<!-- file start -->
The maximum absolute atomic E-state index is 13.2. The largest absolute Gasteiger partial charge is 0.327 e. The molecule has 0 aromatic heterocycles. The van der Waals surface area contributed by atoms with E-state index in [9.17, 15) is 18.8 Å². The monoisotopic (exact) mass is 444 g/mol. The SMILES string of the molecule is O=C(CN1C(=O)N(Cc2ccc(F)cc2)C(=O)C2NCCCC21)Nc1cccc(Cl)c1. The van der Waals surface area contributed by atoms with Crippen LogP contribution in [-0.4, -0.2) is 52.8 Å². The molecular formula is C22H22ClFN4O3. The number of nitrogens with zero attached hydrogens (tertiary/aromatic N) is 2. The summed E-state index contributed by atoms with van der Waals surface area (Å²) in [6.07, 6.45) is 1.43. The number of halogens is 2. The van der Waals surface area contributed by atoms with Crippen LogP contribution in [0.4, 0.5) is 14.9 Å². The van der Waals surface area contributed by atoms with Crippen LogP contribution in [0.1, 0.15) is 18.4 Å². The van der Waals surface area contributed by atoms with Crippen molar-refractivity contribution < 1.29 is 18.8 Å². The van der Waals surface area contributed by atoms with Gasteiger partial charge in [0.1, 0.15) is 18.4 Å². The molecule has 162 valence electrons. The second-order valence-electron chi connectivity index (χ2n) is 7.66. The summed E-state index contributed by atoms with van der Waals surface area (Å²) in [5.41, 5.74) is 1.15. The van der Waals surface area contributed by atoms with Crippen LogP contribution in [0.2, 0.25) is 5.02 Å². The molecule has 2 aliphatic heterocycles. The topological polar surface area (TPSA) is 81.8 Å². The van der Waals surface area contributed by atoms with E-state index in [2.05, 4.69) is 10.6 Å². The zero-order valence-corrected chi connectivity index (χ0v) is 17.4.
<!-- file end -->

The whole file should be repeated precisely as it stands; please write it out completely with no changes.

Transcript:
The maximum absolute atomic E-state index is 13.2. The largest absolute Gasteiger partial charge is 0.327 e. The molecule has 0 aromatic heterocycles. The van der Waals surface area contributed by atoms with E-state index in [9.17, 15) is 18.8 Å². The monoisotopic (exact) mass is 444 g/mol. The SMILES string of the molecule is O=C(CN1C(=O)N(Cc2ccc(F)cc2)C(=O)C2NCCCC21)Nc1cccc(Cl)c1. The van der Waals surface area contributed by atoms with Crippen LogP contribution in [-0.4, -0.2) is 52.8 Å². The molecular formula is C22H22ClFN4O3. The number of nitrogens with zero attached hydrogens (tertiary/aromatic N) is 2. The summed E-state index contributed by atoms with van der Waals surface area (Å²) in [6.07, 6.45) is 1.43. The number of halogens is 2. The van der Waals surface area contributed by atoms with Crippen LogP contribution in [0.4, 0.5) is 14.9 Å². The van der Waals surface area contributed by atoms with Crippen LogP contribution in [0.1, 0.15) is 18.4 Å². The van der Waals surface area contributed by atoms with Crippen molar-refractivity contribution < 1.29 is 18.8 Å². The van der Waals surface area contributed by atoms with Gasteiger partial charge in [0.1, 0.15) is 18.4 Å². The molecule has 162 valence electrons. The second-order valence-electron chi connectivity index (χ2n) is 7.66. The summed E-state index contributed by atoms with van der Waals surface area (Å²) in [5.41, 5.74) is 1.15. The van der Waals surface area contributed by atoms with Crippen LogP contribution in [0.2, 0.25) is 5.02 Å². The molecule has 2 aliphatic heterocycles. The topological polar surface area (TPSA) is 81.8 Å². The van der Waals surface area contributed by atoms with E-state index in [2.05, 4.69) is 10.6 Å². The zero-order valence-corrected chi connectivity index (χ0v) is 17.4.